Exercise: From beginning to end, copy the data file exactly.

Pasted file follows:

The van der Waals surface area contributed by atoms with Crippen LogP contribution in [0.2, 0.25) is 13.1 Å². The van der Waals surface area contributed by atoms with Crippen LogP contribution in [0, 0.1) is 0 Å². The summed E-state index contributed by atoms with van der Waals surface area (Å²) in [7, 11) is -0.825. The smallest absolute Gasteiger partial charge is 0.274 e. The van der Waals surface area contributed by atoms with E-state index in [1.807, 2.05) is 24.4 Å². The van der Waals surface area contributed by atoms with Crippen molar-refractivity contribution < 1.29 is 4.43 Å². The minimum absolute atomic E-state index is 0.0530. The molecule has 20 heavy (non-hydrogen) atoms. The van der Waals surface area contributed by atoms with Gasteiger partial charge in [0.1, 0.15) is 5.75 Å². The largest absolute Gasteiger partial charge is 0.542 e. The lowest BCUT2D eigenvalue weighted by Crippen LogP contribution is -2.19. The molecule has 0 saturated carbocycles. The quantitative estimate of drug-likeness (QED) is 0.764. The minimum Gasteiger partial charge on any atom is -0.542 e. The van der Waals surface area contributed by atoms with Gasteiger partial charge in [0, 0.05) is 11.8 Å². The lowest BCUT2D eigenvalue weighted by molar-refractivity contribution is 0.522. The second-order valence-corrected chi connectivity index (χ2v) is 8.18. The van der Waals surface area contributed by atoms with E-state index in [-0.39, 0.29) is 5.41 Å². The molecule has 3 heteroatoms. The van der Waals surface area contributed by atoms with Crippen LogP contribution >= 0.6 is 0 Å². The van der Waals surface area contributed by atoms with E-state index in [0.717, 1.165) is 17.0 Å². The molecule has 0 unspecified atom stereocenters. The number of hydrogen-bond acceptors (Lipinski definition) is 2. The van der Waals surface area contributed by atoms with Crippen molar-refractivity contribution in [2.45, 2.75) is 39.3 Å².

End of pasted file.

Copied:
The van der Waals surface area contributed by atoms with Crippen LogP contribution in [0.2, 0.25) is 13.1 Å². The van der Waals surface area contributed by atoms with Crippen LogP contribution in [0, 0.1) is 0 Å². The summed E-state index contributed by atoms with van der Waals surface area (Å²) in [7, 11) is -0.825. The smallest absolute Gasteiger partial charge is 0.274 e. The van der Waals surface area contributed by atoms with E-state index in [1.807, 2.05) is 24.4 Å². The van der Waals surface area contributed by atoms with Crippen molar-refractivity contribution < 1.29 is 4.43 Å². The minimum absolute atomic E-state index is 0.0530. The molecule has 20 heavy (non-hydrogen) atoms. The van der Waals surface area contributed by atoms with Gasteiger partial charge in [0.1, 0.15) is 5.75 Å². The largest absolute Gasteiger partial charge is 0.542 e. The lowest BCUT2D eigenvalue weighted by Crippen LogP contribution is -2.19. The molecule has 0 saturated carbocycles. The quantitative estimate of drug-likeness (QED) is 0.764. The minimum Gasteiger partial charge on any atom is -0.542 e. The van der Waals surface area contributed by atoms with Gasteiger partial charge in [0, 0.05) is 11.8 Å². The lowest BCUT2D eigenvalue weighted by molar-refractivity contribution is 0.522. The second-order valence-corrected chi connectivity index (χ2v) is 8.18. The van der Waals surface area contributed by atoms with E-state index in [-0.39, 0.29) is 5.41 Å². The molecule has 3 heteroatoms. The van der Waals surface area contributed by atoms with Crippen LogP contribution >= 0.6 is 0 Å². The van der Waals surface area contributed by atoms with E-state index in [0.717, 1.165) is 17.0 Å². The molecule has 0 unspecified atom stereocenters. The number of hydrogen-bond acceptors (Lipinski definition) is 2. The van der Waals surface area contributed by atoms with Crippen molar-refractivity contribution in [2.45, 2.75) is 39.3 Å².